Global Health         Film

     Festival

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Montreal

Independent Film Festival

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New Haven Official Selection

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Winner

Gradiva

Award

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​Sidney 

Halpern 

Award

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LEADERS & FOLLOWERS IN TIMES OF CRISIS

BLIND TRUST

A truly beautiful piece of film art...a cinematic triumph.

 

~ Joseph Montville, Director of Healing Historical Memory,                     Carter School for Peace & Conflict Resolution

 

A film that suggests there is no conflict on earth that cannot be unlocked and calmed down, if combatants and victims can learn to mourn.

 ~ Blaine Harden, Washington Post's former bureau chief in Europe, Asia & Africa

An amazing, moving, accessible film about the unconscious dynamics, large group identities, and shared trauma that lie behind political movements.

 

~ Ed Shapiro, Clinical Professor, Yale Child Study Center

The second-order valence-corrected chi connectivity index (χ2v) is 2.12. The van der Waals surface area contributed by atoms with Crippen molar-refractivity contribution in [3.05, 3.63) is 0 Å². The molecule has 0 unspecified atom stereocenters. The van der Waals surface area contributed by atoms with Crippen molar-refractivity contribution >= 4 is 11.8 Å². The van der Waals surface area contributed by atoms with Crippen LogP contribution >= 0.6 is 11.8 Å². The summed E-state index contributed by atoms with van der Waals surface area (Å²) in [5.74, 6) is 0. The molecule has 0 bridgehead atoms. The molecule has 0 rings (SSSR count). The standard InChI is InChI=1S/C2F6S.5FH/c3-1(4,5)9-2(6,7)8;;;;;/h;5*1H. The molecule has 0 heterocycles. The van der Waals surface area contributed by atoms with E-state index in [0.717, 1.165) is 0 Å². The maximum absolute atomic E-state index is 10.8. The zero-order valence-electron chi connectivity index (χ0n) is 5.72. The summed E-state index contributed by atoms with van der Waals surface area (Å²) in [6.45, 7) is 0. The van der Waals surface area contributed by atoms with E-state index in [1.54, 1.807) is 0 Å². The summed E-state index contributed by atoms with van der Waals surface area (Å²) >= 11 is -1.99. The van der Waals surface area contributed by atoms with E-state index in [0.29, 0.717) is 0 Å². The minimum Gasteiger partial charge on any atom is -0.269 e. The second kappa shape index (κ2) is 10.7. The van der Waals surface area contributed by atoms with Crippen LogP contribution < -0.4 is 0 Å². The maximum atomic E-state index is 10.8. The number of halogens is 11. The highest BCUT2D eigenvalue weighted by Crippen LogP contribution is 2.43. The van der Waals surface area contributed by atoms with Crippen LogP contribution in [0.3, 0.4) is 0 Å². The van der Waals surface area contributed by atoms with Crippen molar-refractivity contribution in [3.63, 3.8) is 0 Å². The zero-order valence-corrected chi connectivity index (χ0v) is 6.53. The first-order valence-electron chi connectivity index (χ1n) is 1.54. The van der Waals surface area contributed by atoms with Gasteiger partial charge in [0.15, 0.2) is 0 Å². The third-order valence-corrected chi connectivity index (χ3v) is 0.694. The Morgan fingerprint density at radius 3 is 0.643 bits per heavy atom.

One can see in this film a special aura around this man who has managed to witness the worst of humanity yet bring faith and love to the saddest situation.   

~ Ann Bennett Mix, founder, American WWII Orphans Network ​

Every diplomat and diplomat-in-training should see this film.   

~ Howard Stein, Professor of Preventive Medicine, Poet Laureate,                                High Plains Society for Applied Anthropology

The Film

BLIND TRUST tells about the peacemaking work of Vamik Volkan, a man born on the ethnically-divided island of Cyprus, who has been nominated 5 times for the Nobel Peace Prize with letters of support from 28 countries. Dr. Volkan’s work is key to understanding national, ethnic, religious, and cultural identity and has shaped a model of conflict resolution used around the world.

 

In the early 1980s Dr. Volkan was chairman of the American Psychiatric Association’s Committee on Psychiatry and Foreign Affairs, which brought Israelis, Egyptians and Palestinians together for unofficial dialogues.  He was later a member of the International Negotiation Network (INN) under the directorship of former U.S. President Jimmy Carter, which investigated the roots of ethnic and national conflict in several global regions.  Based on his fieldwork in peaceful justice Dr. Volkan was invited to give the keynote address in Cape Town, South Africa, celebrating Archbishop Desmond Tutu’s life and commemorating the 10th anniversary of the Truth and Reconciliation Commission (2006).  

The film recounts Dr. Volkan's lifetime journey in informal diplomacy or "peoples' diplomacy" working in The Middle East, Estonia, the former Yugoslavia, and The Republic of Georgia.  It depicts his work with leaders, refugees and war orphans. The storyline dramatizes the new vocabulary he has developed over the decades for understanding the emotional life of large groups.

BLIND TRUST